I’m not optimistic that any revolt of the corporations will come. Their leadership is part of a cultural elite that has perpetrated this disaster and found numerous ways to profit from it. But Katya Sedgwick does find signs of hope in Union Pacific’s response to legalized looting in California.
As ordinary people have adjusted to rampant criminality, San Francisco-based corporations have behaved in a most cowardly manner, choosing to virtue signal over serving their presumed missions. Corporate America embraced BLM in the wake of George Floyd riots, and big money rarely speaks out against the chaos imposed from above. Some wholeheartedly support it. For instance, in 2018 Salesforce aggressively campaigned for San Francisco’s Proposition C, which levied a tax on businesses to eliminate homelessness. The measure was approved by the voters, but the city’s mayor recently declared a state of emergency, in effect admitting that the so-called “homelessness crisis” is not an economic issue but a law enforcement one.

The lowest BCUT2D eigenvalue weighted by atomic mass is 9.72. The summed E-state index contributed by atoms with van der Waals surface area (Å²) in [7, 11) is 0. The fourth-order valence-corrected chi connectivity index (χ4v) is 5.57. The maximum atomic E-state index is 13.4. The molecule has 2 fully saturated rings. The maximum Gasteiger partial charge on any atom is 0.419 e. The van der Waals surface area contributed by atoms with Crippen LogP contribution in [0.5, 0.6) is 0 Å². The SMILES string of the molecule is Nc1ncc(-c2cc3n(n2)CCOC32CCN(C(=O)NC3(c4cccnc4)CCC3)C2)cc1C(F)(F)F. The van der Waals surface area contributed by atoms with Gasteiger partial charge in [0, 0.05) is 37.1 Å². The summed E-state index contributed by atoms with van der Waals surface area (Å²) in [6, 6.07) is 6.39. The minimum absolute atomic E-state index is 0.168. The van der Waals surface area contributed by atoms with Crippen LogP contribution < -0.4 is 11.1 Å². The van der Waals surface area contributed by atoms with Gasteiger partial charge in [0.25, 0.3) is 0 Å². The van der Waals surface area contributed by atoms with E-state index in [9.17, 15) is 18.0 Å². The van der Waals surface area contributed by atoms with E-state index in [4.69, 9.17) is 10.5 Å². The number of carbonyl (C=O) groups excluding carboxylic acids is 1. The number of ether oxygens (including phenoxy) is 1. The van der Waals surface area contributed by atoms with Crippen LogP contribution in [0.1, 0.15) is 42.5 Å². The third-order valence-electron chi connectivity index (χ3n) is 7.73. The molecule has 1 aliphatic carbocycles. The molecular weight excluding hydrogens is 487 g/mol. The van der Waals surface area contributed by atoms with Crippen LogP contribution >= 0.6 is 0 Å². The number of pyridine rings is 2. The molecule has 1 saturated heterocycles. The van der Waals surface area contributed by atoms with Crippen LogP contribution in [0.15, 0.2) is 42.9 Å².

At a time when the inbred corporate culture bows down to every diversity, equity, and inclusion dictate and guards their elite status with woke jargon, it is nice to see that there exists a corporation that has stuck to its frequently misunderstood mission, to deliver goods to customers.
Sedgwick is referring to Union Pacific which has directly challenged Chesa Boudin and the entire criminal justice reform culture of criminal impunity.
I find it refreshing that there is a corporation in the United States willing to command resources to defend its own purpose, she concludes.
The question is how bad do things have to get before corporations start to revolt against the social justice regime they’re subsidizing?